Panasonic has just announced its 2013 TV range, and we’ve got our hands on the flagship 47in LED model, the TC-L47WT60. It’s also available with a 55in screen: TC-L55WT60.

We were so impressed with the previous model, the TX-L47WT50 that we gave it a Recommended award, but the new model adds plenty of new features that will have existing owners itching to upgrade.

Panasonic Viera TC-L47WT60 hands-on: design

Panasonic TC-L47WT60 side ports

When you’ve already got a super-thin bezel, there’s not much you can do with a TV’s design than change the stand, and that’s what Panasonic has done with the WT60 range. Instead of last year’s curved metal stand, the WT60 has a large glass base with a white metal surround – the back of the TV is white too.

There’s now a built-in camera which is motorised and pops up when needed, such as for Skype or face recognition (we’ll come to this in a bit).

Panasonic Viera TC-L47WT60 hands-on: specifications

Oddly, the 2013 Viera range has fewer HDMI inputs than 2012 models – the TC-L47WT60 has only three, rather than the TX-L47WT50’s four ports. With more and more devices sitting under our TVs, this feels like a step backwards.

There are three USB ports, though, and you won’t need to use one for a camera. That leaves enough for leaving a hard disk connected permanently for pausing or recording TV shows, and two spare for attaching USB flash drives to watch photo slideshows or videos.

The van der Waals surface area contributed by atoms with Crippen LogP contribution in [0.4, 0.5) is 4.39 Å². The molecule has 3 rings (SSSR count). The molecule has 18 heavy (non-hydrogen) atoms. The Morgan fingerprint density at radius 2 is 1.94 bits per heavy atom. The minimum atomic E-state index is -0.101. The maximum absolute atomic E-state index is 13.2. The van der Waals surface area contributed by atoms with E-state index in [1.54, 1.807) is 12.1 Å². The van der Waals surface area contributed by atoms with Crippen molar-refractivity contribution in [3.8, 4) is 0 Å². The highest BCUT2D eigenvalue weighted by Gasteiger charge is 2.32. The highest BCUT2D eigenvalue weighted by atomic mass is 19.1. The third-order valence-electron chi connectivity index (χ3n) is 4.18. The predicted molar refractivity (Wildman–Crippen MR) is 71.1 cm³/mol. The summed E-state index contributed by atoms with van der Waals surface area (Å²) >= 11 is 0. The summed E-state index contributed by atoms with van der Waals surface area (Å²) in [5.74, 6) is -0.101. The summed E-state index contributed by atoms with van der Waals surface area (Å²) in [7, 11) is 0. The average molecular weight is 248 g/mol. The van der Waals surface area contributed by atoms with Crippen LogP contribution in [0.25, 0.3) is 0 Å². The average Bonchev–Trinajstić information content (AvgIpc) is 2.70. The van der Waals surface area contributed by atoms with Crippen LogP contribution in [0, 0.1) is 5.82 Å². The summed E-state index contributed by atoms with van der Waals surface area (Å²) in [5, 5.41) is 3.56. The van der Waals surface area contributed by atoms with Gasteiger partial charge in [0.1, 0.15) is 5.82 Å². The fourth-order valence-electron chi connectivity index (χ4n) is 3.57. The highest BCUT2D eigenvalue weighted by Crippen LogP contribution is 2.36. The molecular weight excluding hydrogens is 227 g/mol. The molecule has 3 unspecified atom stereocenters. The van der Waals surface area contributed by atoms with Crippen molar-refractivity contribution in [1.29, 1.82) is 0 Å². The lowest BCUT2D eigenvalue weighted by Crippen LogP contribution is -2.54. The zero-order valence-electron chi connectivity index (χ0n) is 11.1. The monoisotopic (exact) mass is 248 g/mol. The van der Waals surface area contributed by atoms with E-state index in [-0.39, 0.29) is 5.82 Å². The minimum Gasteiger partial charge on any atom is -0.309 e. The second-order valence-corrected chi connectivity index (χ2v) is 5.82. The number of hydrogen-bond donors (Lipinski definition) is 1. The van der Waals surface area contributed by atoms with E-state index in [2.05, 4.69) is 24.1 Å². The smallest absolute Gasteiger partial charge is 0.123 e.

Panasonic TC-L47WT60 camera

There’s also an SD card reader and a component input (this doesn’t require a breakout cable – the RCA connectors are built-in).

As you’d expect from a flagship TV, Wi-Fi is also integrated but you still have the option of wired networking.

Panasonic Viera TC-L47WT60 hands-on: My Home Screen

The most noticeable new feature is My Home Screen. This is what you see when you turn the TV on – much like Samsung’s F8000 - but face recognition means the TV can display your own personalised screen, and this works for families of up to five people.

Panasonic TC-L47WT60 my home screen

It’s possible to have many more home screens, though, each of which can be built up with shortcuts to apps or web bookmarks. If you have an iOS or Android device, the calendar widget will even sync with your device and show you upcoming appointments for the day.

In each screen, the current channel is displayed and you can choose between two different window sizes.

Navigating the screens is pretty easy with the TC-L47WT60’s touch pad controller – a second remote control with a touchpad for scrolling around home screens and web pages. A button underneath lets you click on shortcuts and links.

The touch pad remote also has a microphone which avoids the need to shout at the TV when attempting to control it using voice commands. It’s a relatively basic system, but some people might find it’s quicker than using the touch pad.

Panasonic Viera TC-L47WT60 hands-on: Viera remote app

Even easier than those methods for certain tasks is to use the Viera remote app. This works with iPhone and iPad as well as Android devices.